Up front in America
Posted: Wednesday, June 2, 2010 8:01 pm
By: Peter Funt
By PETER FUNT
Every Saturday morning, just for fun and without spending a dime on gas, I take a trip to roughly 100 American cities and towns.
I do this through a terrific website operated by the Newseum, a facility in Washington, DC, dedicated to preserving and promoting the nation’s news media, particularly its newspapers. At www.newseum.org there is a section called Today’s Front Pages which, without comment or embellishment, lets visitors read newspaper “fronts” from around the nation.
During my tour on May 22 I saw on the front page of The Durango Herald in Colorado that residents are complaining about the city’s 50-foot pile of snow that was collected during winter and is now brown and smelly and won’t seem to melt, global warming and the coming of summer notwithstanding.
The Courier News in New Jersey reported the four millionth fan to attend a Somerset Patriots minor-league baseball game received a year’s supply of Ben & Jerry’s ice cream. The Stamford Advocate in Connecticut ran a photo of a 2000 Jeep Cherokee, bought by a local man for $26,000 because it was once owned by Barack Obama.
In Georgia, The Gainesville Times led with news that Scott Haley, 28, was sentenced to two years in prison for posting YouTube videos in which he claimed, falsely, to have killed 16 people in what the paper notes, “could be the first case of its kind in Georgia.” There was legal news in North Dakota as well where The Bismarck Tribune told about a guy who is protesting because state officials won’t allow his personalized license plate to read ISNOGOD.
In an eye-catching photo on page one of the Herald News in Fall River, Mass., “chain saw artist” Jesse Green is shown making a wooden sculpture of chef Emeril Lagasse, of all people.
According to The Press Journal in Indian River, Fla., an 86-year-old page of math homework was found at the former Fellsmere School building. “So all these years later,” the story said, “Hallie Alcutt could prove that she really did lose her homework.” Unfortunately, Ms. Alcutt died eight years ago at age 91.
In Albany, N.Y., The Times Union reported that a middle school sparked controversy by banning hugging on campus. Meanwhile in Georgia, a front-page story in the Macon Telegraph said several parents were turned away at high school graduation ceremonies for wearing short pants.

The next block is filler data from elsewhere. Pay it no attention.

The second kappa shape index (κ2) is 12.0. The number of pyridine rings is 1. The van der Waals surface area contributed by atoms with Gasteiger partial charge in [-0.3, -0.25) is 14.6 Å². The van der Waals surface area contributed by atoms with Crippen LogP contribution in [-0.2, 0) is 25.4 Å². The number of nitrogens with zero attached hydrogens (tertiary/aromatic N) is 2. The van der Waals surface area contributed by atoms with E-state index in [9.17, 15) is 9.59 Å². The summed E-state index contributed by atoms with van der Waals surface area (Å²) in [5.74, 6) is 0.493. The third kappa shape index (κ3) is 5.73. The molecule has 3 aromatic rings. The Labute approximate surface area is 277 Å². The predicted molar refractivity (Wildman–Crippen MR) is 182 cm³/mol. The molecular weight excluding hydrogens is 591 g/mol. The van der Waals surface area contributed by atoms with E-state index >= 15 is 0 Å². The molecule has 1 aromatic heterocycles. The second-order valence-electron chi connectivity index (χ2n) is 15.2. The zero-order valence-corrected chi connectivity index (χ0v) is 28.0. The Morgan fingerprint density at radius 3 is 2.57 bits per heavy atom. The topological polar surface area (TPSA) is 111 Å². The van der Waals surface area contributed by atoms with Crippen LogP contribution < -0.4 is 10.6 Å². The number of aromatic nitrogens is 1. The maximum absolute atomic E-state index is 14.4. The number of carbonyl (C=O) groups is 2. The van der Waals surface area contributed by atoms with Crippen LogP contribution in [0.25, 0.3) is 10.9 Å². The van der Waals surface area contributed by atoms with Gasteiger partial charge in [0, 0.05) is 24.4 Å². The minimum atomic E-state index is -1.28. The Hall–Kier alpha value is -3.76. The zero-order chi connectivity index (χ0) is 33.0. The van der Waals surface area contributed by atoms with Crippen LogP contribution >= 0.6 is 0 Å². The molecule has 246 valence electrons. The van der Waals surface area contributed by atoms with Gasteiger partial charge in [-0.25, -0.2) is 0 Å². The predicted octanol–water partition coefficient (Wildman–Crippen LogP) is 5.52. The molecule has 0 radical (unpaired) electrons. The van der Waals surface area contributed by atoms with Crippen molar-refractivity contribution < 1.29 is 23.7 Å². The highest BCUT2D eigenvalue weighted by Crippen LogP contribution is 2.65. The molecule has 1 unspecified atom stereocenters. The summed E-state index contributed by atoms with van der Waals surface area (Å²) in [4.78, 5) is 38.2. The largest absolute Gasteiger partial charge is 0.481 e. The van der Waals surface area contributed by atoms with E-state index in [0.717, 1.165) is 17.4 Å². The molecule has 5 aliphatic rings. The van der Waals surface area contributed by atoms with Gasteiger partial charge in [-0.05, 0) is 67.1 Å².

It was front-page news in Riverside, California’s Press-Enterprise that Jordan Romero, 13, became the youngest person to climb Mount Everest. Other mountains made news, as The Honolulu Star Bulletin ran a photo of the Kilauea Volcano erupting for the 10,000th straight day.
As different as the nation’s front pages tend to be, it’s clear that all editors love photos of animals. On this single Saturday, moose were fronted on The Anchorage D aily News and bison on The New York Times. There was a goat on The Harrison Daily Times in Arkansas, a horse on The Washington Post, and a giant octopus on The Telegraph Herald in Dubuque, Iowa. The Erie Times-News in Pennsylvania featured a colony of bees, The State in Columbia, S.C. focused on kangaroos, and The Wisconsin State Journal pictured a monkey.
Under the headline “Pooch in the Pokey,” The Union in Grass Valley, Calif., disclosed that a pit bull named Romeo may have been framed for attacks on neighborhood pets. In Iowa, the lead item in the Sioux City Journal was that a cat named Amazing Grace survived surgery to remove a three-inch nail from her head.
In other news of good fortune, The Topeka Capital-Journal in Kansas reported that Donna Nish found 21 four-leaf clovers and three five-leaf clovers growing in her front yard.
The Times Record in Fort Smith, Ark., revealed that a program requiring drunk drivers to tour prisons is running into trouble because many of them are showing up for the tours drunk.
Then there was the story on the front page of the Courier-Times in New Castle, Ind., announcing plans for this year’s Memorial Day celebration. The highlight will be a traveling museum about funerals. Reporter Donna Cronk notes that alongside the caskets “there will be complimentary hot dogs, chips, beverages, and tropical shaved ice.”
It’s apparent that despite the shrinking globe, this remains a remarkably diverse nation. And despite technological changes in the news business, the nation’s front pages still capture it best.
Peter Funt may be reached at www.CandidCamera.com.
Published in The Messenger 6.2.10